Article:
Recurrent input to sensory cortex, via long-range reciprocal projections between motor and sensory cortices, is essential for accurate perceptual judgments. GABA levels in sensory cortices correlate with perceptual performance. We simulated a neuron-astrocyte network model to investigate how top-down, feedback signaling from a motor network (Nmot) to a sensory network (Nsen) affects perceptual judgments in association with ambient (extracellular) GABA levels. In the Nsen, astrocytic transporters modulated ambient GABA levels around pyramidal cells. A simple perceptual task was implemented: detection of a feature stimulus presented to the Nsen. The Nmot showed distinct perceptual behaviors: hit, fault, and miss. A hit is a correct response to the stimulus, a fault is a wrong response to the stimulus, and a miss is no response to the stimulus. In hits, the feedback signaling increased the gain of Nsen pyramidal cells and accelerated the reaction speed of Nmot pyramidal cells to the stimulus. Without feedback signaling, the Nsen but not Nmot responded to the stimulus, resulting in a miss. With too strong feedback signaling, the Nmot resulted in a fault, namely, stimulus-insensitive but not stimulus-sensitive pyramidal cells wrongly responded. Balancing the feedforward and feedback signaling formed a coherent, ongoing-spontaneous neuronal state, by which the highest hit rate was achieved. A transient reduction in local ambient GABA levels, triggered by the stimulus, contributed to accelerating the reaction speed under noisy environmental conditions. Adjusting the basal ambient GABA level ensured high hit rates. We suggest that motor cortex feedback may accelerate reaction speed to sensory stimulation by promoting coherency in ongoing-spontaneous neuronal activity between sensory and motor cortices, thereby achieving prompt perceptual judgments. Spatiotemporal modulation of ambient GABA levels, possibly by astrocytic transporters, assists in making reliable perceptual judgments.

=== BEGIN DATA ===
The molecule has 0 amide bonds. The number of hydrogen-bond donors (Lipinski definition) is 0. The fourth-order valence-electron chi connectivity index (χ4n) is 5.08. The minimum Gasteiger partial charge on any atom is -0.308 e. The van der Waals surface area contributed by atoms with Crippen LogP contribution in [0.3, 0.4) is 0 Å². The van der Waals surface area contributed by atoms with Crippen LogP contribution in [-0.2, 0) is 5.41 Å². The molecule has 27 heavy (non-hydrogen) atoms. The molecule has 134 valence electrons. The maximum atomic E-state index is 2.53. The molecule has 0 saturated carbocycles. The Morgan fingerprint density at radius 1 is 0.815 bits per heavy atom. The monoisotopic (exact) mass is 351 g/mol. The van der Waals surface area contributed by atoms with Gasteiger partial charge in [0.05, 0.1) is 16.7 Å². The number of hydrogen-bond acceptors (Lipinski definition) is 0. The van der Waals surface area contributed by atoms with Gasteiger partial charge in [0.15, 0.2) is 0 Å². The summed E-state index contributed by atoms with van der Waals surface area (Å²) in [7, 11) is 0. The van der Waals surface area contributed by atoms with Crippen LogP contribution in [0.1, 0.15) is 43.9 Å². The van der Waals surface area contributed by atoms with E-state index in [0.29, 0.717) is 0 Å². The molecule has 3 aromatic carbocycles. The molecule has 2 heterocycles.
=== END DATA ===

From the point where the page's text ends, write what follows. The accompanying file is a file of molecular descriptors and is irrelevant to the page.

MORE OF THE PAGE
Keywords: Cortical GABA; Motor cortex feedback; Subjective sensory perception; Subthreshold membrane potential resonance.